7. Mark: Determining mens rea is a matter of determining attributability, not meaning. In other words, the fact that you intended to do what you did is a necessary component of the action’s being properly attributable to you for purposes of further appraisal. But that you intended to do X doesn’t reveal anything about (Scanlonian) meaning, insofar as it isn’t a fact about your reasons for doing X. So while offences typically have built-in conditions about mental states, those mental states aren’t the ones relevant to the meaning of actions.
    Now I completely agree with your point about sentencing: here is precisely a location in which considerations of meaning come into play. But they are raised typically to determine how long someone is to be punished, not whether or not he is to be punished. The latter — the question of justification for criminal blame — doesn’t involve a response to meaning, at least most of the time (or so I claim).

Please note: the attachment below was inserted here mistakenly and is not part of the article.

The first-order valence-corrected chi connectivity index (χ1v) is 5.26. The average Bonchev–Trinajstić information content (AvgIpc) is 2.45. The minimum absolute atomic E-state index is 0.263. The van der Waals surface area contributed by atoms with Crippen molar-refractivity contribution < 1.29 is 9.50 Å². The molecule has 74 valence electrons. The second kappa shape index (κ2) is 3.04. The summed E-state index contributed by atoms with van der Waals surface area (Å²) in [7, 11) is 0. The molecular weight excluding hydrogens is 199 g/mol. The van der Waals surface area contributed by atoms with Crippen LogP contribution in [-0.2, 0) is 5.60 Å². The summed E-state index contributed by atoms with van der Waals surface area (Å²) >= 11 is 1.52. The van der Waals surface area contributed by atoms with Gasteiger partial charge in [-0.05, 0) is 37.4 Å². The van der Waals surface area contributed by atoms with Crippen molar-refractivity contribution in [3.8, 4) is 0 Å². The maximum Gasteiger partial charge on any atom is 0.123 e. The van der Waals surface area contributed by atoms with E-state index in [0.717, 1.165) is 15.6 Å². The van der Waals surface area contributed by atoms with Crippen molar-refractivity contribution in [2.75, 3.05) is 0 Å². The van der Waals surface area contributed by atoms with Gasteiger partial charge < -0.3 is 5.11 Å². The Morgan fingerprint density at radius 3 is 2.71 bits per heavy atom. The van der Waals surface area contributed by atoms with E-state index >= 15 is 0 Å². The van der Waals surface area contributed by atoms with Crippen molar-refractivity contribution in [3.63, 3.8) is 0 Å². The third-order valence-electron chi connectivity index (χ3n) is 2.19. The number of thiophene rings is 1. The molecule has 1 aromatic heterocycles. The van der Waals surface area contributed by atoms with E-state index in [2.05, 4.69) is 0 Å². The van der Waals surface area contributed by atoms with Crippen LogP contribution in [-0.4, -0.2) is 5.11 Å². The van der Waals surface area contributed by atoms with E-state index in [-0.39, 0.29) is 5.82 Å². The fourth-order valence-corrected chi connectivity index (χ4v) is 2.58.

Regarding your final point, that the criminal law may not admit of coherent justification, fair enough. I myself think there are plural justifications involved which are sometimes in tension. But then so much the better for my general thesis, which is that we should be skeptical of what has become an article of faith amongst many legal theorists and moral philosophers, namely, that the elements of criminal responsibility are either identical to, or analogous with, the elements of moral responsibility.

  8. Brad: I think what you’ve identified would be the mens rea conditions for criminal recklessness, and here they would be knowledge conditions. But as I just noted in response to Mark, those aren’t sufficient for provision of the relevant sort of Scanlonian meaning. Instead, they would simply provide the attributability conditions of the offence to the agent.

  9. An interesting feature about criminal law is that fault elements are contained in offence definitions even when there are independent mens rea conditions sufficient for attributability.